What is an uncontested versus a contested divorce?
- Parties agree no fault, parties also agree on all remaining issues;
- Parties agree no fault, parties disagree on remaining issues;
- One or more parties allege fault, parties disagree on remaining issues.
The basic difference is in the procedure and it depends on whether and to what degree the divorcing parties can agree. For example, Mass. Gen. Laws Ch. 208 § 1A provides for a straightforward process where uncontested divorces proceed on the basis that the parties agree as the cause of the marital breakdown, and the parties also agree on all the attendant issues of how to divide the marital assets, custody of minor children, the parenting plan, child support and alimony.
On the other hand, Mass. Gen. Laws Ch. 208 § 1B proceeds on the basis of a contested divorce, where the parties can agree on the grounds for divorce, that irreconcilable differences have caused the irretrievable breakdown of the marriage. However, the parties are not able to agree on how to divide up the marital assets, or they disagree as to custody, the parenting plan, child support or alimony.
Another form of a contested divorce is where one party alleges fault grounds.
Advantages and Considerations of each?
In general, less legal work translates into a less costly and faster way of obtaining a legal divorce. When parties agree on no fault grounds and that the marriage can no longer be preserved, as well as to how to divide the marital assets, custody, the parenting plan, child support and alimony, then there are fewer legal issues and less legal work involved. On the other hand, cases which are hotly contested, which include allegations of fault, or which become complex as to property division, custody and alimony, require more legal effort and more time. In turn, these cases are among the most involved and expensive.
What are fault versus no-fault divorces?
Fault grounds are an allegation by one party that the other party is legally at fault for bringing about a termination of the marriage. There are several fault grounds provided by law. In contrast, no-fault divorces proceed on the basis that both parties agree that neither party is legally at fault for the termination of the marriage.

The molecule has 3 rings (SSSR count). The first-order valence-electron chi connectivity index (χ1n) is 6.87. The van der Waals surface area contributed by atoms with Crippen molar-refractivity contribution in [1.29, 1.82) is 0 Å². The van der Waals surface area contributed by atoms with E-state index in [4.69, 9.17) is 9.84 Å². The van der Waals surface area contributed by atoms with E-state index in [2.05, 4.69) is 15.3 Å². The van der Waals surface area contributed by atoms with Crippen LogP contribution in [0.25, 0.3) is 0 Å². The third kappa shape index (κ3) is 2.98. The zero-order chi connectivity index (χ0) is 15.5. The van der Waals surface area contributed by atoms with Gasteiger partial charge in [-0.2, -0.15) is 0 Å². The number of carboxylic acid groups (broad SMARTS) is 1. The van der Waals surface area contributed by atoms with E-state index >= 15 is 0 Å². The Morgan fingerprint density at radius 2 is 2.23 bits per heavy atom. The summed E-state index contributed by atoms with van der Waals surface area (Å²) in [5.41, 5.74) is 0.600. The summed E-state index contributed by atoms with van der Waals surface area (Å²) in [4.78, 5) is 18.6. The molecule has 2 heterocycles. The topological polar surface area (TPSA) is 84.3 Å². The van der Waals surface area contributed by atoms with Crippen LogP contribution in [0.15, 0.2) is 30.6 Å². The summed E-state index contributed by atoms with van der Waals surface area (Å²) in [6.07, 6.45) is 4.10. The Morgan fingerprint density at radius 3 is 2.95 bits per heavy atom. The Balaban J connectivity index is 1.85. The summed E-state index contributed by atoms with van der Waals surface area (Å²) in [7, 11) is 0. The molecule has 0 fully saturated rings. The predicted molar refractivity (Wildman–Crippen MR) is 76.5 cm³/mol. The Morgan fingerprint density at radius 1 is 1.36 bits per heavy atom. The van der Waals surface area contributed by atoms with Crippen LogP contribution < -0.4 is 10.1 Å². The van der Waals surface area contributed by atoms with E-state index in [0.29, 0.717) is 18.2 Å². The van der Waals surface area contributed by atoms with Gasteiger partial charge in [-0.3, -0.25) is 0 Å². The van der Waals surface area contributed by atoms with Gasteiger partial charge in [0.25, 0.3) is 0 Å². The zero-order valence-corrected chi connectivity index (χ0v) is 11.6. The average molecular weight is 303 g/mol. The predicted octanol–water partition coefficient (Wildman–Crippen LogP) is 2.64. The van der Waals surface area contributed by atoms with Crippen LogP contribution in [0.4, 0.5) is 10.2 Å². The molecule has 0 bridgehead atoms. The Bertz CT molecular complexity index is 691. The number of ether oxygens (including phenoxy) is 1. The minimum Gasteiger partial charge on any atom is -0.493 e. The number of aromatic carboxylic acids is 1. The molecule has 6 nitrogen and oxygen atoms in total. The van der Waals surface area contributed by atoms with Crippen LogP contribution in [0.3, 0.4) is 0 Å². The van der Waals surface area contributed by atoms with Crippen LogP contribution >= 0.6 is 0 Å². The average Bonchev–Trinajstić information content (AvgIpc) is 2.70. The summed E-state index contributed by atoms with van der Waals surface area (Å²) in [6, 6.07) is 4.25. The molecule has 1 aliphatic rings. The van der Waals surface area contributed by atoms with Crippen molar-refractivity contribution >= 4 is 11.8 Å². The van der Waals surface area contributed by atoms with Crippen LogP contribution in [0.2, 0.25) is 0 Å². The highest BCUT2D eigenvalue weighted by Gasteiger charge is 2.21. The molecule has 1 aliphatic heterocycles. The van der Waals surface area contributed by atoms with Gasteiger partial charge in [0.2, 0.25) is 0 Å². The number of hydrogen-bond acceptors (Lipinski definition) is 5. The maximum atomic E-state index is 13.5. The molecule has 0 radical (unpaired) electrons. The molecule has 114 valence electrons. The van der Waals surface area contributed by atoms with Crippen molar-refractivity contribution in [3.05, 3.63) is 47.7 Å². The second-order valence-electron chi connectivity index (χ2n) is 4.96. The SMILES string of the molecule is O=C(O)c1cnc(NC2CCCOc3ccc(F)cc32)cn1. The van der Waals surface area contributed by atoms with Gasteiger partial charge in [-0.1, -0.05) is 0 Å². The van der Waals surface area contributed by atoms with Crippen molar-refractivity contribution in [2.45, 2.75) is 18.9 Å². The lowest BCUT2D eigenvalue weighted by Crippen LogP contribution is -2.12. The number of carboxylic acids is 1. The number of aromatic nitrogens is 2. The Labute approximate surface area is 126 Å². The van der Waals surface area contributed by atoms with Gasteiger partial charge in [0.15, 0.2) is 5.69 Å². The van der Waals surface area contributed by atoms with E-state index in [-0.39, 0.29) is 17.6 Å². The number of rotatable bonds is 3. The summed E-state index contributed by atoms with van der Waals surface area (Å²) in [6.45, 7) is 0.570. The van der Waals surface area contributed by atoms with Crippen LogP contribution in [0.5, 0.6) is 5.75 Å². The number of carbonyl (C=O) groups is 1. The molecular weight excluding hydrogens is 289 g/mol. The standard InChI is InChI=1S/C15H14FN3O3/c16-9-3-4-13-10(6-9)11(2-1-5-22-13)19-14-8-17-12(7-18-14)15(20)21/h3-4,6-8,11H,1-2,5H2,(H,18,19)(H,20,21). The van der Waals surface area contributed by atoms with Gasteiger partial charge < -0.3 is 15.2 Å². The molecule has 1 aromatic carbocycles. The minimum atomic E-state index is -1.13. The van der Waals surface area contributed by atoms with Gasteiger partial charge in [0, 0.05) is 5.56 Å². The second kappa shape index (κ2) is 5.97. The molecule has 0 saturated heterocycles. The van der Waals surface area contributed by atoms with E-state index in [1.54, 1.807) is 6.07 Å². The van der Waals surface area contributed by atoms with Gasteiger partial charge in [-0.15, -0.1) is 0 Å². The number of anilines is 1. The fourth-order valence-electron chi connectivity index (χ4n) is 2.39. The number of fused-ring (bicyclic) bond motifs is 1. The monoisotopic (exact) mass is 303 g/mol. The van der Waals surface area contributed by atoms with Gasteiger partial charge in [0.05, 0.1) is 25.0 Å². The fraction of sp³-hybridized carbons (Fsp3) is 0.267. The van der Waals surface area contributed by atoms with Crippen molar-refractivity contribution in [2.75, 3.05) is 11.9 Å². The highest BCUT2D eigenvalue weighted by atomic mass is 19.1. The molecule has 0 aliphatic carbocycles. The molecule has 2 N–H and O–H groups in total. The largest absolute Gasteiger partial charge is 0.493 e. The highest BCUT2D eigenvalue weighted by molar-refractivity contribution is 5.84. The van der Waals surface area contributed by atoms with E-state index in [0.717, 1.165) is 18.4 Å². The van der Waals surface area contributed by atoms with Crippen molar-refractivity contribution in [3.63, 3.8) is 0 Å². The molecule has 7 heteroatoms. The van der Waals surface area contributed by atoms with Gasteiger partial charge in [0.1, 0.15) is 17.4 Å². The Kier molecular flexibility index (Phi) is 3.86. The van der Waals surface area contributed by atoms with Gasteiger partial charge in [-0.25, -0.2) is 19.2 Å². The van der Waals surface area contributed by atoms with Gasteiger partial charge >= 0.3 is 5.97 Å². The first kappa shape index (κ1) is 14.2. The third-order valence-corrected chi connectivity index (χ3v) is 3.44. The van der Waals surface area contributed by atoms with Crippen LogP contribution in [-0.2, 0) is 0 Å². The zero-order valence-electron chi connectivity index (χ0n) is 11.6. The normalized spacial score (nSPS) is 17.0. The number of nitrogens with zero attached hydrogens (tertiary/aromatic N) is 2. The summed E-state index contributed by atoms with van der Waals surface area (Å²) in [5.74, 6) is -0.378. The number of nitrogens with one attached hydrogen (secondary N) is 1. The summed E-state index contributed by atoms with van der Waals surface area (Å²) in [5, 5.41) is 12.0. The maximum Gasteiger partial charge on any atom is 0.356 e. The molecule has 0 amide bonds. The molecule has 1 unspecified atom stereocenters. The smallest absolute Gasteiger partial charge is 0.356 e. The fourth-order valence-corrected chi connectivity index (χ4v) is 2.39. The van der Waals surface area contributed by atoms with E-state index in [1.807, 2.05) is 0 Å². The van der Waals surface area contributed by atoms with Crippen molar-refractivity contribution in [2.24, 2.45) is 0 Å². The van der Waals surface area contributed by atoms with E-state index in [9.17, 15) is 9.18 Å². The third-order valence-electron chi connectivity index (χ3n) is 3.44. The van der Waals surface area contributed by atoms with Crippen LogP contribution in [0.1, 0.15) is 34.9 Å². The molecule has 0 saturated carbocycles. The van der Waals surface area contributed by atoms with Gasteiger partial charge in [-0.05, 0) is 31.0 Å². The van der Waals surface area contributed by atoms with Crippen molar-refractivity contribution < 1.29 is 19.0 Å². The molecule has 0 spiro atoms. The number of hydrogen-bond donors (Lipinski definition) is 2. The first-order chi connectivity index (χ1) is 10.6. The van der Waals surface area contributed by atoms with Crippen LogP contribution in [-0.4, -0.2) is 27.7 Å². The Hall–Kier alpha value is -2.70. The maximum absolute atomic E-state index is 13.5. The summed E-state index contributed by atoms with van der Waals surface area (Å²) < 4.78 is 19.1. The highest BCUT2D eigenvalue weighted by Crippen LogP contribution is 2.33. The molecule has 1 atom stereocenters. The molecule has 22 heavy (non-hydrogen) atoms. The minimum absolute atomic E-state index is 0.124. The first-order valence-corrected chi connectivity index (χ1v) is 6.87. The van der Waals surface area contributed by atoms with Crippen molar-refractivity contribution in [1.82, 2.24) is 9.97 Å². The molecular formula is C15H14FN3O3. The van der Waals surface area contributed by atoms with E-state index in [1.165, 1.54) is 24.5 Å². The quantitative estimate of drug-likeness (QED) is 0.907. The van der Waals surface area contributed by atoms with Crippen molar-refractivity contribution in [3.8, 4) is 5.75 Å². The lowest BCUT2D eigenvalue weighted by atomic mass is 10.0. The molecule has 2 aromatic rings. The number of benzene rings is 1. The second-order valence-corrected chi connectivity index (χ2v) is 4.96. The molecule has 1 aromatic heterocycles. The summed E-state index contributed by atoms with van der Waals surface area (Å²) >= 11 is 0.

How should I proceed?
It depends. The best way is to consult the Law Offices of Gary M. Horwitz for a free consultation; please phone for details. Most clients find it useful to realize that a divorce court seeks to legally divide the financial assets of the parties in an equitable fashion, and to provide for the best interests of any minor children. In this way, a divorce action should concentrate on finding a better tomorrow, rather than to punish.
How do I fill out the required Financial Statements and Child Support Guideline worksheets?
One of the most important forms that must be filed with the Family and Probate Court in any divorce is the Financial Statement. There are two versions. A short form is completed if one party's gross income is less than $75,000 annually. A long form is filled out by parties whose gross annual income exceeds $75,000. The forms request specific financial information from each party. They are signed by that party under pains and penalty of perjury and signed by the Attorney representing that party.
The Child Support Guideline Worksheet is another very important document that must be filed by parties to a divorce where minor children are involved. The worksheets provide the Court with a straightforward mathematical calculation of the recipient and the payors available income and determination as to the payors weekly support amount. In compliance with the parameters of Massachusetts Law, our law office can help our clients complete this required task.
When will I know my matter will be concluded?
It depends on the cause of the marital breakdown, the cooperation of the parties, the cooperative spirit of the attorneys involved, the court calendar, and how easily unresolved issues can be resolved. While every case is different, it is always that the quickest way to achieve the result of a divorce is for the parties to agree on the many issues involved.
How much will it cost, how long will it take?
Since every case is different, please phone the Law Offices of Gary M. Horwitz.